American Hero by Larry Beinhart, Peter Onorati |, Paperback | Barnes & Noble
American Hero

American Hero

by Larry Beinhart
     
 

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"A funny, ingenious and outrageous political thriller joining Hollywood and the Bush administration in a revisionist fiction about the Gulf War." Los Angeles Times.

Once upon a time, there was a mean, dying GOP chairman named Lee Atwater who had the most brilliant, insane, frightening and do-able idea ever concocted to assure that his man, George Bush, would retain

Overview

"A funny, ingenious and outrageous political thriller joining Hollywood and the Bush administration in a revisionist fiction about the Gulf War." Los Angeles Times.

Once upon a time, there was a mean, dying GOP chairman named Lee Atwater who had the most brilliant, insane, frightening and do-able idea ever concocted to assure that his man, George Bush, would retain the office of the president of the United States. And the only man on the face of the earth who could pull of such an elaborate scheme was none other than the world's most celebrated Hollywood director.

It's a sure-fire hit! A joint D.C./L.A. production that will play not in movie theaters but on the nightly news! Of course, hundreds of thousands of "extras" will die . . . . But, hey, that's show biz!

Editorial Reviews

Publishers Weekly - Publisher's Weekly
Conspiracy theories of the George Bush presidency get a Hollywood twist in this satirical thriller purporting to tell the real story behind Operation Desert Storm. From his deathbed, controversial GOP chairman Lee Atwater conceives a wildly cynical plan to ensure Bush's re-election: if the President's campaign falters, Washington and Hollywood must orchestrate a war that will bolster his popular support. L.A. gumshoe Joe Broz has two jobs: movie star Magdalena Lazlo (soon to be his lover) wants him to find out why celebrated director John Beagle pulled out of a project she'd been working on; meanwhile his employer, mega-corporation Universal Security, has assigned him to the team protecting Beagle's mysterious new project. Which, of course, is the Atwater scheme, which Bush has entrusted to a major Hollywood producer. Beinhart's ( No One Rides for Free ) way-out plot is somewhat confused by a mix of first- and third-person narrative, and his extensive footnotes, sometimes dead-serious sourcing, sometimes saucily satirical, are a controversial touch that may throw some readers. But his imaginary conversations between Bush and Secretary of State Baker, his insights into the way Washington and Hollywood heavies operate and his constant offbeat asides, are often delightfully on target. And perhaps the best tribute one can pay the book is that, wacky as the thesis seems, it makes more sense than the actual war itself, as a lengthy epilogue reminds us. (Oct.)
Kirkus Reviews
The creator of the Tony Cassella p.i. stories (Foreign Exchange, etc.) turns to political satire with a breathtakingly nasty premise: Operation Desert Storm was not only staged for TV but was a piece of Hollywood entertainment drafted and choreographed by filmmakers. Joe Broz, of Universal Security (U.Sec.), is offered a perilously off-the-books job by dazzling Hollywood star Maggie Krebs: lay the groundwork for a $750,000 breach-of-contract suit against RepCo, the talent agency that owns both her and hot director John Lincoln Beagle, by finding out the real reason—not the illness the agency's selling—that Beagle was abruptly pulled off and the project aborted. Hopelessly smitten with Maggie, Joe ("I'm an authentic American hero. Really") signs on, only to find that U.Sec. is already in the game—and not kidding around: they've bugged Maggie's place, they're tailing Joe, they're willing to kill Beagle's inoffensive librarian when Joe lures him into a meeting. What kind of movie would justify such fanaticism? A war movie, as we've already realized—a movie whose concept brainsick Machiavellian Lee Atwater drafted on his deathbed as just the ticket to resuscitate George Bush's faltering image. As Bush and Jim Baker trade gorgeously plausible malapropisms ("Talk about nitty-gritty and cutting through to the nuts of the matter. When Lee Atwater is passing, it's hardball"), Joe maneuvers to get the goods on RepCo head David Hartman and U.Sec.'s Melvin Taylor, Joe's boss, so that even if he can't avert the war, he can help Maggie get her hands on that golden parachute. Joe's plots against the totalitarian conspirators wind down to routine melodrama. The realsmart bombs here are Beinhart's diabolical vignettes of the totalitarian alliance of the Oval Office and the entertainment industry ("Who are we going to war with?" "I don't know. It's just in development"). Think of a left-wing P.J. O'Rourke, or a Stanley Kubrick production of 1984. What a terrific movie this book is never, ever going to make.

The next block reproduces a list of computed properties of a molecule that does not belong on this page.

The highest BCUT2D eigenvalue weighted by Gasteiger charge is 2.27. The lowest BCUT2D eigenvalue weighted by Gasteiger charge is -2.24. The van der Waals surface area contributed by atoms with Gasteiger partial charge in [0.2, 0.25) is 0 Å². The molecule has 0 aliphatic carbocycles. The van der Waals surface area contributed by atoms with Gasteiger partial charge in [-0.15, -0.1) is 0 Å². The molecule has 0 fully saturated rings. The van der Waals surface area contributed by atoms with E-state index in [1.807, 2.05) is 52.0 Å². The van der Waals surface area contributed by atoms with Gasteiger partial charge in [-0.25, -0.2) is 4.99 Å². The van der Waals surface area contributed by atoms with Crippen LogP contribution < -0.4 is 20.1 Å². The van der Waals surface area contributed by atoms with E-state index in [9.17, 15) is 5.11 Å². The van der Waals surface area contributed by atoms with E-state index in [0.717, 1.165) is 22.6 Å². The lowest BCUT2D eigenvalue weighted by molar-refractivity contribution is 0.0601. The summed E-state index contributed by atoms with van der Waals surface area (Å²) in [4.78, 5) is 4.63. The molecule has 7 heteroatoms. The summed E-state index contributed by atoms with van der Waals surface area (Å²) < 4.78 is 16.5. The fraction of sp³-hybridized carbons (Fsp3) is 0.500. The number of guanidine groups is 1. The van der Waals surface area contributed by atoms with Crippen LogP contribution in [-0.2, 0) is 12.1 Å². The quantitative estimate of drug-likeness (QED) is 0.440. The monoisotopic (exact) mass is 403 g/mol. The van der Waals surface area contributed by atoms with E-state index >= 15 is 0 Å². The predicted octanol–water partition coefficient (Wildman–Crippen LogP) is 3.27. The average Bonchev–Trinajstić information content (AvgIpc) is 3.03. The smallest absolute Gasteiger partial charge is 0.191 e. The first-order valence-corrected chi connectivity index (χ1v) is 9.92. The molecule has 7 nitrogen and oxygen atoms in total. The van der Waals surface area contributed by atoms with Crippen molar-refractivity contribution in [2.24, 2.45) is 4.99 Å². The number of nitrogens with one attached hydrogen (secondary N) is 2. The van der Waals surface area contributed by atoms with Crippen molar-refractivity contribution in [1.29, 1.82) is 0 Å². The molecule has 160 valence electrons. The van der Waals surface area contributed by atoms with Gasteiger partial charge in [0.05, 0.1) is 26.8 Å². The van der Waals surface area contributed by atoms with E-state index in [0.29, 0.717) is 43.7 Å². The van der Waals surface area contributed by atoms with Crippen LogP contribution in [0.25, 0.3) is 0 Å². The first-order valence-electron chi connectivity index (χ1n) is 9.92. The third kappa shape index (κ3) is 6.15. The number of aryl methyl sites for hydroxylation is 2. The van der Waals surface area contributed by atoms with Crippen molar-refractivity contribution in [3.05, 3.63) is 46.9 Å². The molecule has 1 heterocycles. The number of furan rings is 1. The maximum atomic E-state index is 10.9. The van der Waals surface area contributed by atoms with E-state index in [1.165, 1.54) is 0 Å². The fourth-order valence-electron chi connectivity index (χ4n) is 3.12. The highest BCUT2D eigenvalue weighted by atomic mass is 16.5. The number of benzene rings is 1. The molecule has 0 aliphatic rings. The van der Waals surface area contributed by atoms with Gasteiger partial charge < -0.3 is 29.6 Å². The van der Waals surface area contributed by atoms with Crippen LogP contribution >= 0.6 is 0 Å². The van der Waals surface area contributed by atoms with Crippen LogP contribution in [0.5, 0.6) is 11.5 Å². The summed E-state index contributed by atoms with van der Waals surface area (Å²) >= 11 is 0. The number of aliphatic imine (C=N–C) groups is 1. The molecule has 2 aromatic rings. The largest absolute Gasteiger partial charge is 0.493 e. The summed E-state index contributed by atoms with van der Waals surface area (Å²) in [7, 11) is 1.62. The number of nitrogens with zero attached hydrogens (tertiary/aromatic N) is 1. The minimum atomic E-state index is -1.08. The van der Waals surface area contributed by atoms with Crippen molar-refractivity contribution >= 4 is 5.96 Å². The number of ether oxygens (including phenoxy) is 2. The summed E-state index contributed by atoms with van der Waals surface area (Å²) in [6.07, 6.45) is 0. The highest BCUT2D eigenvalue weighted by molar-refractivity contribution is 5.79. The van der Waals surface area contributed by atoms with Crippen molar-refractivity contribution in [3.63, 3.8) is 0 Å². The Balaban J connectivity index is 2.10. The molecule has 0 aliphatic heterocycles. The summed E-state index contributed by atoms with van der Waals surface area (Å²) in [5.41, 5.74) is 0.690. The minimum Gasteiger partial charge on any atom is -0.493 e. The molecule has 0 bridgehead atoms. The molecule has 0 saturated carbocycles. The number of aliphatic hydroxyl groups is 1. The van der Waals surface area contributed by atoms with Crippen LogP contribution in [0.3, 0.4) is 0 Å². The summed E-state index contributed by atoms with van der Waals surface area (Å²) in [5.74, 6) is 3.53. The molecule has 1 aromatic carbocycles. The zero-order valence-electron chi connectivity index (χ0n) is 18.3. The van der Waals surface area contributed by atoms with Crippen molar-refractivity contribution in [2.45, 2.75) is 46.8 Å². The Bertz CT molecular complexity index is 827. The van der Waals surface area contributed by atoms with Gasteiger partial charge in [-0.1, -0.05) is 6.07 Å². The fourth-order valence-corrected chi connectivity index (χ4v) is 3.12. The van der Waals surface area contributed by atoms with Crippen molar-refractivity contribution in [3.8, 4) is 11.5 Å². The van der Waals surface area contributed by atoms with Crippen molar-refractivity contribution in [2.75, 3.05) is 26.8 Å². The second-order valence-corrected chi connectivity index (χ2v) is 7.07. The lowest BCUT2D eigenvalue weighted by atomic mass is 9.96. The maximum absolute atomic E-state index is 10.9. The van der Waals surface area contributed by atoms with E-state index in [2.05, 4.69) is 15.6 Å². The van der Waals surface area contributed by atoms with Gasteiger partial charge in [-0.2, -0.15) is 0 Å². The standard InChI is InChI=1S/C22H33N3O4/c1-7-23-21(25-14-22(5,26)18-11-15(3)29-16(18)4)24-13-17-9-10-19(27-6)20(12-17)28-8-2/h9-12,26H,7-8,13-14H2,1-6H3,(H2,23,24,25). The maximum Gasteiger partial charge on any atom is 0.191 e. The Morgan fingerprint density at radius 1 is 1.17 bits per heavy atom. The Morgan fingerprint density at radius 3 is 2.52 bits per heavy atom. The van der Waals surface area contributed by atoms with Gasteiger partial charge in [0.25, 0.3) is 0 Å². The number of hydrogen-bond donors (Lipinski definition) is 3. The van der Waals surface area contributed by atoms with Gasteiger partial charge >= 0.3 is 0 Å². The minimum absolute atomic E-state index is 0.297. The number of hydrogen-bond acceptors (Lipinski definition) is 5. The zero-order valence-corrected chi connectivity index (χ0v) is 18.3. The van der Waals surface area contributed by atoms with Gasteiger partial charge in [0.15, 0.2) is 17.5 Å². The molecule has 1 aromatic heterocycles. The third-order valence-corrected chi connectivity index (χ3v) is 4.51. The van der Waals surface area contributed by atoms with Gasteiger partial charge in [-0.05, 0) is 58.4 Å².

Product Details

ISBN-13:
9780345366634
Publisher:
Random House Publishing Group
Publication date:
10/01/1994
Pages:
397
Product dimensions:
4.18(w) x 6.87(h) x 0.99(d)

What People are saying about this

Carl Hiaasen
Don't be fooled into thinking American Hero is merely a cunning satire. It could, in fact, be a brilliantly disguised documentary. Did George Bush really hire a movie director to stage the Gulf War? And if so, how did Larry Bienhart get the incredible story?
Robert B. Parker
American Hero is hilarious, thoughtful, insistently readable, and a little scary. All around, it is a thoroughly marvelous book.

Meet the Author

Larry Beinhart is the Edgar Award-winning author of No One Rides for Free, You Get What You Pay For, and Foreign Exchange.

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